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Dev-C++ Input skipped

I am trying to read an array of character strings from stdin using fgets, but the first string I want to read is always ignored. What is causing this issue?

#include <stdio.h>

int main()
{
    int i;
    struct material
    {
        char name[30];
        float price, kg;
    };
    unsigned m,nr;
    printf("Lorry capacity=");
    scanf("%u", &m);
    printf("Number of materials=");
    putchar('\n');
    scanf("%u", &nr);
    struct material list[nr];
    for (i=0; i<nr; i++)
    {
        printf("Name=");
        fgets(list[i].name, 30, stdin);
    }
    putchar('\n');
    for (i=0; i<nr; i++)
    {
        printf("%s ", list[i].name);
    }
    return 0;
}
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marked as duplicate by Thomas Padron-McCarthy, melpomene, Blue Moon, Mike, netcoder Dec 25 '12 at 21:37

This question has been asked before and already has an answer. If those answers do not fully address your question, please ask a new question.

    
You are mixing scanf() and fgets(). Just use fgets() only, it will be a lot simpler. –  Greg Hewgill Dec 25 '12 at 19:41

5 Answers 5

scanf("%u", &nr);
struct material list[nr];
for (i=0; i<nr; i++)
{
    printf("Name=");
    fgets(list[i].name, 30, stdin);

The scanf("%u", &nr); leaves the newline in the input buffer, so fgets finds an empty line without requiring further input to be entered.

It is generally a bad idea to mix (f)scanf and fgets, for that reason (among others).

As a quick fix, empty the input buffer before the first fgets,

int ch;
while((ch = getchar()) != EOF && ch != '\n');
if (ch == EOF) {
    // oops
}

A more principled fix would be to read in the values before using fgets to get an entire line including the newline, and decode the numbers with strtoul or maybe sscanf.

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This is a very common error. After reading a number with scanf, the newline you typed by pressing ENTER is left in the input buffer, so the first call to fgets reads the (very short) line that consists of only that newline.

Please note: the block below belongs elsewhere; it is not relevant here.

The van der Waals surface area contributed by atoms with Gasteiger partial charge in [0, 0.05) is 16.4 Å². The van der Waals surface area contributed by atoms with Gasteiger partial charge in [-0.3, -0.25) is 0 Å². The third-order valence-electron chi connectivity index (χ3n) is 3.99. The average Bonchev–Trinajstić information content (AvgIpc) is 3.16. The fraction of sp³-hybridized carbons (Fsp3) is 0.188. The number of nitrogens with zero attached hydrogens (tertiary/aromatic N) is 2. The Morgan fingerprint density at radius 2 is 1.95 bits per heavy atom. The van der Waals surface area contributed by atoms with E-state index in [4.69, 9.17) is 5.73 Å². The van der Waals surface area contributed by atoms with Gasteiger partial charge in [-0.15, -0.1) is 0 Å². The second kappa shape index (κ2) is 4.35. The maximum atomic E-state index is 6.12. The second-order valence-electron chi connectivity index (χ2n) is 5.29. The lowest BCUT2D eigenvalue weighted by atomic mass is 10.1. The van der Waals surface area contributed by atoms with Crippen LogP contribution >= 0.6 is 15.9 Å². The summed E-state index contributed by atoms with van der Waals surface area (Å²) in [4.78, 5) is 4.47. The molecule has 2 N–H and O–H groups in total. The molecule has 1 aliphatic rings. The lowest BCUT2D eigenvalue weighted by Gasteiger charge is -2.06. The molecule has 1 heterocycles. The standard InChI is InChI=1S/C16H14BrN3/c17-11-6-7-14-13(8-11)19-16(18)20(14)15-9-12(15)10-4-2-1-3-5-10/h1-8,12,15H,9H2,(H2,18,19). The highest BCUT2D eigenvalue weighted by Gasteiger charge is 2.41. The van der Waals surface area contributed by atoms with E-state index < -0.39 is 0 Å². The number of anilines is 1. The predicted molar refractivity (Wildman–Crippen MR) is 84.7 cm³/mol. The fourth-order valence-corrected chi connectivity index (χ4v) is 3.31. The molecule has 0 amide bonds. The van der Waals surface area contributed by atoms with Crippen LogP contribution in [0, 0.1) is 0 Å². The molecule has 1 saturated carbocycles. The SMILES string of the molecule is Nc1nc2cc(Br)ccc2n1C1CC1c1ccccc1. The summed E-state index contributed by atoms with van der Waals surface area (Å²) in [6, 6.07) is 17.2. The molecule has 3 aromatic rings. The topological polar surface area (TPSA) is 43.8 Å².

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I noticed that I can get rid of the newline left in the input buffer, by reading it with getchar().

Also, I had to use the following code to remove the trailing newline character from fgets() input:

char *pos;
if ((pos=strchr(Name, '\n')) != NULL)
    *pos = '\0';
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One of the things that's generally misunderstood is that when you ask for input from the user, you get freebies.

When the computer ask for the amount of materials:

Number of materials=
51

And you enter "51" you're really getting three characters: '5', '1', and '\n'. Everything comes with a newline character when you hit the enter key.

Different utilities that get input from the user handle this different. fgets() will read the newline and then it stores the input as "51\n". If you read it as a string using scanf()'s string format specificer "%s" you'll get only the digits "51" and the newline character is left on the stdin buffer.

So in your case you read a number via scanf:

scanf("%u", &nr);

Which leaves the newline, then when you try to do the next read:

fgets(list[i].name, 30, stdin);

fgets picks up that newline and stores it.

So there's a bunch of fixes possible here, one is to just use fgets() only, another is to consume the newlines with getchar() after each scanf, choice is up to you.

BTW: You can insert a newline in your printfs: printf("Number of materials=\n");

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You can just do a fgets after each scanf, which will then eat the pending newline:

char dummy[10];
...
scanf (...);
fgets (dummy, 1, stdin);
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